Jason Ponder: There are checks and balances with a trust. They are placed in trust accounts so you can see what’s coming in and out. If you are a beneficiary under a trust and you determine that somebody is mismanaging the trust, you can absolutely challenge that person and say that they need to be removed and the court needs to appoint someone or ask for yourself to be appointed.
Howard Iken: Ultimately, is there anyone checking that the money in a trust is spent correctly?
Jason Ponder: There is no person that oversees all trusts but I always let my clients know it’s important that if you feel that there may be an issue, you have co-trustees who work together.
Howard Iken: You can have several people
Jason Ponder: Absolutely. You can say they have to have unanimous decisions. You can say majority rules. You can put barriers or protection plans in place even though you have multiple people managing the trust.
Howard Iken: Do the people who manage the trust get paid for their time?
Jason Ponder: They can get paid for their time or you can ask for it to be waived. Most of the time, yes, there is a provision that if you are moving the trust forward there is a certain amount that you are paid out of the trust.
Howard Iken: All right. You mentioned another type of trust.
Jason Ponder: Mm-hmm (yes).
Howard Iken: What is that exactly?
Jason Ponder: The irrevocable trust.
Howard Iken: The sounds pretty permanent.
Jason Ponder: It’s extremely permanent. Most of the time when you see that … I had a lottery winner where they were getting a large sum of money at one time. For tax purposes they place a portion of that money into an irrevocable trust. Meaning it’s designated for certain people and it’s not counted against them for their tax purposes. It’s usually to shelter taxes. I always like to use the analogy trust help protect people from creditors and predators.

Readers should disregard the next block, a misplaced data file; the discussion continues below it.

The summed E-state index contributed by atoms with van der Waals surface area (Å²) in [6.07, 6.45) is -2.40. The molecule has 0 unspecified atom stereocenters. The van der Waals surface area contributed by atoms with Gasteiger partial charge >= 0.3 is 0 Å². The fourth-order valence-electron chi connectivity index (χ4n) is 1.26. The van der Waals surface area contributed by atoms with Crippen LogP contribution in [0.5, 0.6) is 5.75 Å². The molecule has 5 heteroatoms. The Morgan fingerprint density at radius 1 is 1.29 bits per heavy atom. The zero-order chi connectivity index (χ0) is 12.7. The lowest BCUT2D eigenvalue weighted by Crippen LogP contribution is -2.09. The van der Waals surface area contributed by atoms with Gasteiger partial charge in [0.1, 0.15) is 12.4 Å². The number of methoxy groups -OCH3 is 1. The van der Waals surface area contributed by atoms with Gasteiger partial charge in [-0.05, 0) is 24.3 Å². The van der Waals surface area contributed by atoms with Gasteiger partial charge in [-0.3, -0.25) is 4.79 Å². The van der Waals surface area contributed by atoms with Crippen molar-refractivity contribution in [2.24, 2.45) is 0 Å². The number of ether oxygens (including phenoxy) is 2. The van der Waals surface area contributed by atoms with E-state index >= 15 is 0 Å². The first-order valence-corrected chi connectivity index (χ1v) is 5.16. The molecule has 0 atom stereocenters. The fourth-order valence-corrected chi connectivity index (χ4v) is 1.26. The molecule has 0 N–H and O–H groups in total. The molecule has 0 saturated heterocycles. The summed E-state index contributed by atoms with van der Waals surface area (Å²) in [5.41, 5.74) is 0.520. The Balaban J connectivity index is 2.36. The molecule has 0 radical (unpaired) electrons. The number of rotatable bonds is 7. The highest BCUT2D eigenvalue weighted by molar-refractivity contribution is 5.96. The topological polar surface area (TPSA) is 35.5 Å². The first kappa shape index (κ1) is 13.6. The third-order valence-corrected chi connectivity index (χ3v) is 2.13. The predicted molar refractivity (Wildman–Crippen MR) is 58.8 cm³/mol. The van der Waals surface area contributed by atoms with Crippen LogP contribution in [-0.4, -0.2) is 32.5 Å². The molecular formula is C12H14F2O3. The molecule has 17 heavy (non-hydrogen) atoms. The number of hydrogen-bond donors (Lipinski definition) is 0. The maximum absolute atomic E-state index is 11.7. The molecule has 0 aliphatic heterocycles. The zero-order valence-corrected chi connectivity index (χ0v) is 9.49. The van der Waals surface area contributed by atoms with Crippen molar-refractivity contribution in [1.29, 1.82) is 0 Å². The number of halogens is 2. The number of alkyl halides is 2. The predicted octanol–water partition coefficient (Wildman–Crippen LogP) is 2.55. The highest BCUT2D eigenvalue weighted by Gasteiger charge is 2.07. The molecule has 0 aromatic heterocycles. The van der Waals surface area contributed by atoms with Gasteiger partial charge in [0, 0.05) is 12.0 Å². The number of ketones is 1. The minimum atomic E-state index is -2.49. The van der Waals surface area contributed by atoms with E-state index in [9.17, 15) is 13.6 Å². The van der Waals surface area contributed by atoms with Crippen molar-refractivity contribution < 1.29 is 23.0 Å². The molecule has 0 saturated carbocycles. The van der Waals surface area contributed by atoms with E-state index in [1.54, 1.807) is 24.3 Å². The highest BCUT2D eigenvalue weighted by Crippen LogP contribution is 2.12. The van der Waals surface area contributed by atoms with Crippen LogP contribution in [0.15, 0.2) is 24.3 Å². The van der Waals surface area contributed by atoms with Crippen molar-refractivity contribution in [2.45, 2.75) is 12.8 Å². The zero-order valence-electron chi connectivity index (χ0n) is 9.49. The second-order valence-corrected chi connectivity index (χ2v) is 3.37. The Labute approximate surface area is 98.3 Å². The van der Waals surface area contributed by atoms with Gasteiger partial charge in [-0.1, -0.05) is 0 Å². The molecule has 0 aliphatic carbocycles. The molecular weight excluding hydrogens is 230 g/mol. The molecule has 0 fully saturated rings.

Howard Iken: What kind of taxes can you actually shelter your money from?
Jason Ponder: At this current state in the state of Florida, your liability of an individual is over 5 million dollars. If you have over 5 million dollars in assets you will be taxed. For a couple, it’s over 10. A lot of people are not going to reach that burden. If you place certain things in certain trusts, and again you can have multiple trusts, you can manage and keep yourself away from those taxes.
Howard Iken: Obviously that’s for people with a lot of money.
Jason Ponder: Correct.
Howard Iken: I want to just correct again or check with this. A trust is also good for people with not so much money?
Jason Ponder: It is. Absolutely.
Howard Iken: All right. This irrevocable trust. I’m going to ask something sounding a little bit silly. Is there a way to revoke it once you do it?
Jason Ponder: There a way to unwind it.
Howard Iken: Unwind it.